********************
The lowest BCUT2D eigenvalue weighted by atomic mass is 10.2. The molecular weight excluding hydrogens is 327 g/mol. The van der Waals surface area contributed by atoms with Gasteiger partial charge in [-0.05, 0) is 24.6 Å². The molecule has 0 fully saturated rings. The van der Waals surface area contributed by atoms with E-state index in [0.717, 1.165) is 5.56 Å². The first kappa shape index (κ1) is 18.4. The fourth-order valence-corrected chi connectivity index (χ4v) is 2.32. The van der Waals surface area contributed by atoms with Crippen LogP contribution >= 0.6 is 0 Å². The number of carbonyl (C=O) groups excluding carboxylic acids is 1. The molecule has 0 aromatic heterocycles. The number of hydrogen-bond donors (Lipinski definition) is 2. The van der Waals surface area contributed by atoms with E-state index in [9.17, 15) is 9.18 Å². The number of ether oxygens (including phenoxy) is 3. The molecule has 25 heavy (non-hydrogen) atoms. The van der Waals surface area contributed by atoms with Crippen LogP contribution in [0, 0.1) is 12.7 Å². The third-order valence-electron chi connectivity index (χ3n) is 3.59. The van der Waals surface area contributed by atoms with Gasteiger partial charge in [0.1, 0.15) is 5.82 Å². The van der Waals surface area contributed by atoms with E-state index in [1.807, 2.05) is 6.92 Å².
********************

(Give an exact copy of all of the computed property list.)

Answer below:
The lowest BCUT2D eigenvalue weighted by atomic mass is 10.2. The molecular weight excluding hydrogens is 327 g/mol. The van der Waals surface area contributed by atoms with Gasteiger partial charge in [-0.05, 0) is 24.6 Å². The molecule has 0 fully saturated rings. The van der Waals surface area contributed by atoms with E-state index in [0.717, 1.165) is 5.56 Å². The first kappa shape index (κ1) is 18.4. The fourth-order valence-corrected chi connectivity index (χ4v) is 2.32. The van der Waals surface area contributed by atoms with Crippen LogP contribution >= 0.6 is 0 Å². The number of carbonyl (C=O) groups excluding carboxylic acids is 1. The molecule has 0 aromatic heterocycles. The number of hydrogen-bond donors (Lipinski definition) is 2. The van der Waals surface area contributed by atoms with E-state index in [9.17, 15) is 9.18 Å². The number of ether oxygens (including phenoxy) is 3. The molecule has 25 heavy (non-hydrogen) atoms. The van der Waals surface area contributed by atoms with Crippen LogP contribution in [0, 0.1) is 12.7 Å². The third-order valence-electron chi connectivity index (χ3n) is 3.59. The van der Waals surface area contributed by atoms with Gasteiger partial charge in [0.1, 0.15) is 5.82 Å². The van der Waals surface area contributed by atoms with E-state index in [1.807, 2.05) is 6.92 Å².